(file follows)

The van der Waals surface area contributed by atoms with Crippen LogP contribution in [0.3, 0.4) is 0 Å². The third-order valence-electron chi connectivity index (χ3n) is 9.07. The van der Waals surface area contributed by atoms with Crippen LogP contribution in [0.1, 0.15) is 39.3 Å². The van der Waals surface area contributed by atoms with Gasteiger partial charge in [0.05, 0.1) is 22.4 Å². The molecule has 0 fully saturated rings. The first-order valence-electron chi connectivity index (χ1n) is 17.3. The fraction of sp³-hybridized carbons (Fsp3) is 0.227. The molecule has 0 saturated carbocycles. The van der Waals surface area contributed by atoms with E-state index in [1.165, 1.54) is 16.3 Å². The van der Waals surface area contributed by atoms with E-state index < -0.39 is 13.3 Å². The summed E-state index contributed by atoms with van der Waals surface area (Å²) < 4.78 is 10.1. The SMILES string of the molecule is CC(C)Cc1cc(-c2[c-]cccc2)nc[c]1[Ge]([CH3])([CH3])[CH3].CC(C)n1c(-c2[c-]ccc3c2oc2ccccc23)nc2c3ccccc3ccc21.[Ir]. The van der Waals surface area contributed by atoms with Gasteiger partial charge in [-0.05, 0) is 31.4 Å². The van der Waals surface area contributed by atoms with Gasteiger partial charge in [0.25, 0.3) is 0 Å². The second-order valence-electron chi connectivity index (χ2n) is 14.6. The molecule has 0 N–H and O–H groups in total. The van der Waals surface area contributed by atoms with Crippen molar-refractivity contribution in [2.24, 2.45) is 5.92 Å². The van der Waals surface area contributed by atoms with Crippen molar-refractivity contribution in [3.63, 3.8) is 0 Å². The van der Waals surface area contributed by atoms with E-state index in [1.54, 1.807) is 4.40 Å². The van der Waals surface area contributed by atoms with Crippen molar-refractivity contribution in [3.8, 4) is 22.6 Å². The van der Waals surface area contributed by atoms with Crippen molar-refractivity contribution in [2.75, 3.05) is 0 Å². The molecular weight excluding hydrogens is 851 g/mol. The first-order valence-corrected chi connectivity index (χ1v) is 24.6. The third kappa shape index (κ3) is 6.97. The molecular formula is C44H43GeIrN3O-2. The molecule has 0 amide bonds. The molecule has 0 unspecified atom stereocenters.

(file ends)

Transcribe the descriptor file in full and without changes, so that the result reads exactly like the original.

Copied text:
The van der Waals surface area contributed by atoms with Crippen LogP contribution in [0.3, 0.4) is 0 Å². The third-order valence-electron chi connectivity index (χ3n) is 9.07. The van der Waals surface area contributed by atoms with Crippen LogP contribution in [0.1, 0.15) is 39.3 Å². The van der Waals surface area contributed by atoms with Gasteiger partial charge in [0.05, 0.1) is 22.4 Å². The molecule has 0 fully saturated rings. The first-order valence-electron chi connectivity index (χ1n) is 17.3. The fraction of sp³-hybridized carbons (Fsp3) is 0.227. The molecule has 0 saturated carbocycles. The van der Waals surface area contributed by atoms with E-state index in [1.165, 1.54) is 16.3 Å². The van der Waals surface area contributed by atoms with E-state index < -0.39 is 13.3 Å². The summed E-state index contributed by atoms with van der Waals surface area (Å²) < 4.78 is 10.1. The SMILES string of the molecule is CC(C)Cc1cc(-c2[c-]cccc2)nc[c]1[Ge]([CH3])([CH3])[CH3].CC(C)n1c(-c2[c-]ccc3c2oc2ccccc23)nc2c3ccccc3ccc21.[Ir]. The van der Waals surface area contributed by atoms with Gasteiger partial charge in [-0.05, 0) is 31.4 Å². The van der Waals surface area contributed by atoms with Gasteiger partial charge in [0.25, 0.3) is 0 Å². The second-order valence-electron chi connectivity index (χ2n) is 14.6. The molecule has 0 N–H and O–H groups in total. The van der Waals surface area contributed by atoms with Crippen molar-refractivity contribution in [2.24, 2.45) is 5.92 Å². The van der Waals surface area contributed by atoms with Crippen molar-refractivity contribution in [3.63, 3.8) is 0 Å². The van der Waals surface area contributed by atoms with E-state index in [1.54, 1.807) is 4.40 Å². The van der Waals surface area contributed by atoms with Crippen molar-refractivity contribution in [3.8, 4) is 22.6 Å². The van der Waals surface area contributed by atoms with Crippen molar-refractivity contribution in [2.75, 3.05) is 0 Å². The molecular weight excluding hydrogens is 851 g/mol. The first-order valence-corrected chi connectivity index (χ1v) is 24.6. The third kappa shape index (κ3) is 6.97. The molecular formula is C44H43GeIrN3O-2. The molecule has 0 amide bonds. The molecule has 0 unspecified atom stereocenters.